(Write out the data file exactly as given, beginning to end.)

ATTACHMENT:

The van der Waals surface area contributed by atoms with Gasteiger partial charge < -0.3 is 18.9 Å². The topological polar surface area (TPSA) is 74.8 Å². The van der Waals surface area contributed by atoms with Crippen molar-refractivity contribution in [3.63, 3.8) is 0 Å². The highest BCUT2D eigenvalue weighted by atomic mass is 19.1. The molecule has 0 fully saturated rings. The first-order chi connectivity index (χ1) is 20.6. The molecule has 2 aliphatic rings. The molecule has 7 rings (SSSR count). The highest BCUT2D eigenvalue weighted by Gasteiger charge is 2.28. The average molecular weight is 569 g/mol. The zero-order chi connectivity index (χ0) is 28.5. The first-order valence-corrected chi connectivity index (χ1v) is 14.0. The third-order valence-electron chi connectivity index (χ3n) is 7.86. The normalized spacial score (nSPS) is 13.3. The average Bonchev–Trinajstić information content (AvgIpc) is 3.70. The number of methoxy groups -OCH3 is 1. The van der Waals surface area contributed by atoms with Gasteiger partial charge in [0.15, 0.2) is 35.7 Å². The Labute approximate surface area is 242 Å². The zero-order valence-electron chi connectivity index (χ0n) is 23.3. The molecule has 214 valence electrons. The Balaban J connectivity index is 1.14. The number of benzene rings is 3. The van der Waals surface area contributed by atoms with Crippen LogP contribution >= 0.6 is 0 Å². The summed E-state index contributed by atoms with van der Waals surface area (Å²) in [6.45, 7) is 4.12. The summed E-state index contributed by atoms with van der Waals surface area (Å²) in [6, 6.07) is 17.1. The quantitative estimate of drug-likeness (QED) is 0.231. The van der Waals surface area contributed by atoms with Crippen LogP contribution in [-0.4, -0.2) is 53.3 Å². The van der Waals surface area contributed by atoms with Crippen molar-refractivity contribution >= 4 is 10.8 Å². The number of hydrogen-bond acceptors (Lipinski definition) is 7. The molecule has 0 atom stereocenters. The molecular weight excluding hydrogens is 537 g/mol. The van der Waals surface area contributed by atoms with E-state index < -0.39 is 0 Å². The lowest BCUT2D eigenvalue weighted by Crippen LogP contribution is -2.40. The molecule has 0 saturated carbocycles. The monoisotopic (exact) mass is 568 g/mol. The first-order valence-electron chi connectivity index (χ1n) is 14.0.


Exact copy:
The van der Waals surface area contributed by atoms with Gasteiger partial charge < -0.3 is 18.9 Å². The topological polar surface area (TPSA) is 74.8 Å². The van der Waals surface area contributed by atoms with Crippen molar-refractivity contribution in [3.63, 3.8) is 0 Å². The highest BCUT2D eigenvalue weighted by atomic mass is 19.1. The molecule has 0 fully saturated rings. The first-order chi connectivity index (χ1) is 20.6. The molecule has 2 aliphatic rings. The molecule has 7 rings (SSSR count). The highest BCUT2D eigenvalue weighted by Gasteiger charge is 2.28. The average molecular weight is 569 g/mol. The zero-order chi connectivity index (χ0) is 28.5. The first-order valence-corrected chi connectivity index (χ1v) is 14.0. The third-order valence-electron chi connectivity index (χ3n) is 7.86. The normalized spacial score (nSPS) is 13.3. The average Bonchev–Trinajstić information content (AvgIpc) is 3.70. The number of methoxy groups -OCH3 is 1. The van der Waals surface area contributed by atoms with Gasteiger partial charge in [0.15, 0.2) is 35.7 Å². The Labute approximate surface area is 242 Å². The zero-order valence-electron chi connectivity index (χ0n) is 23.3. The molecule has 214 valence electrons. The Balaban J connectivity index is 1.14. The number of benzene rings is 3. The van der Waals surface area contributed by atoms with Crippen LogP contribution >= 0.6 is 0 Å². The summed E-state index contributed by atoms with van der Waals surface area (Å²) in [6.45, 7) is 4.12. The summed E-state index contributed by atoms with van der Waals surface area (Å²) in [6, 6.07) is 17.1. The quantitative estimate of drug-likeness (QED) is 0.231. The van der Waals surface area contributed by atoms with Crippen LogP contribution in [-0.4, -0.2) is 53.3 Å². The van der Waals surface area contributed by atoms with Crippen molar-refractivity contribution >= 4 is 10.8 Å². The number of hydrogen-bond acceptors (Lipinski definition) is 7. The molecule has 0 atom stereocenters. The molecular weight excluding hydrogens is 537 g/mol. The van der Waals surface area contributed by atoms with E-state index < -0.39 is 0 Å². The lowest BCUT2D eigenvalue weighted by Crippen LogP contribution is -2.40. The molecule has 0 saturated carbocycles. The monoisotopic (exact) mass is 568 g/mol. The first-order valence-electron chi connectivity index (χ1n) is 14.0.